Today's Politicos vs The Words and Deeds of The Founders
Random header image... Refresh for more!
Make a blogger happy, come back. Sign up for email post alerts!

My Grandfather, The Butcher

My grandfather escaped from Russia in 1916.  His family was in the meat business and provided beef for the Russian army.  Because of this, my 16 year old grandfather received a couple of deferments.  But that didn’t stop the recruiting teams from scooping him up and putting him in pen with other young and old men to be shipped off to the front.  His father had given him a leather jacket, which he was able to toss over the barbed wire topping the fence so that he could scale it and get away.  After this happened for the second time, his father decided enough was enough.  The front was chewing up young men like a meat grinder.  The untrained replacements, growing younger and younger weren’t provided with so much as a rifle and were instructed to wait until one of their compatriots with a rifle was killed so they could fight. And so it was off to America.

sausageForty years later, still in the meat business, he was the proud owner of a meat market in Milwaukee Wisconsin.  America had been good to him and he had a twinkle in his eye and a gentle sense of humor.

One day while standing behind the counter and helping a customer he spied a woman in a long coat standing next to a rack of sausage strings.  Out of the corner of his eye, he saw her stuff a string of wieners under her coat.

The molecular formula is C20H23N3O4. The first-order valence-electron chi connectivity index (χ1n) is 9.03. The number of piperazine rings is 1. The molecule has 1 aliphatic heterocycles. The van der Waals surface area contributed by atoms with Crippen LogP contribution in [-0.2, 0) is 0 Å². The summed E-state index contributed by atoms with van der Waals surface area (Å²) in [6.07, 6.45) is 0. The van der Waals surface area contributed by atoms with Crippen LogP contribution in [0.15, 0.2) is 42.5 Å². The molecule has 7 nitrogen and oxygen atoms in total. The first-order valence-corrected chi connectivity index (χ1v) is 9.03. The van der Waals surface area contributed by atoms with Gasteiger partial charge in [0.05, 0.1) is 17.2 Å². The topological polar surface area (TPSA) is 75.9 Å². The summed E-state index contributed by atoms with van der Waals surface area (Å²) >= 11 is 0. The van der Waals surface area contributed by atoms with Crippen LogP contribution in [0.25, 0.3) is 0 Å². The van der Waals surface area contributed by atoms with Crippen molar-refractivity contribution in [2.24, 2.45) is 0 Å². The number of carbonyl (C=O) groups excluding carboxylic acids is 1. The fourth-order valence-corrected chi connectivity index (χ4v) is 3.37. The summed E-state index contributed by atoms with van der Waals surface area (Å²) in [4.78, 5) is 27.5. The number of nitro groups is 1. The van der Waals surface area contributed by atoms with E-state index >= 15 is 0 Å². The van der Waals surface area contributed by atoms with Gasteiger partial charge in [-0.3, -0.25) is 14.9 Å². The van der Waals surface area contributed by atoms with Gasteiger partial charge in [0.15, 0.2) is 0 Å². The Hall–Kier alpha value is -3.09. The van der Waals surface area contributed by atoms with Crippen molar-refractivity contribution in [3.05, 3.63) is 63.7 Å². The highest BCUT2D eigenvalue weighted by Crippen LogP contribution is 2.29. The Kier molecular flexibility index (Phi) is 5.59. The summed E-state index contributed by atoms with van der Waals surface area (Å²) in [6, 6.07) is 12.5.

What she didn’t realize was that the string was longer than her coat and that some of the sausage string was hanging beneath the coat’s hem.

My grandfather came out from behind the counter with a knife in his hand and approached the woman, whose eyes grew wide at the approach of the bushy-eye-browed, knife-wielding butcher.  He calmly reached down with the knife and trimmed off the portion of the sausage string that was visible.  He held it up and smiled, patting her on the shoulder and said in his heavily accented English, “That don’t look so good.”  He walked away and let the woman leave with her prize.

UPDATE:  My mother read this and told me:

“The end of that story is that she was a customer until the day she died.”


1 Ann Herzer { 02.04.16 at 10:53 am }

I loved the story. Is it actually true? If so, I think I would have liked your grandfather.


Martin Reply:

It is a true story.


2 Jeff Edelman { 02.04.16 at 9:35 pm }

Yeah. But, was she a paying customer?


3 George Archibald { 02.06.16 at 6:58 pm }

The Founders would love this story, the “sin factor” being as prevalent as today but human frailty not hypocritically judged as “pointy-nosed” observers are wont to do presently. A book project I have under way is a different look at Thomas Jefferson’s “common law” love relationship and children with slave Sally Hemings, which prompted a Muslim volunteer in our local public library to denounce me for not “hating Jefferson.” The lady’s teenage son had robbed a local bank at gunpoint with several cohorts 12 years earlier and was helped to be released from prison by local officeholders whose equanimity for the lady was comparable to your Jewish grandfather’s. God’s grace blesses all who follow the path spelled out in Isaiah 1:16 through 20.


Mike Reply:

He was a Russian Grandfather. You have to read.


4 George Archibald { 02.07.16 at 12:58 pm }

He was a Russian Butcher. You have to like blood, red meat, and read on the toilet. Anything else?


Leave a Comment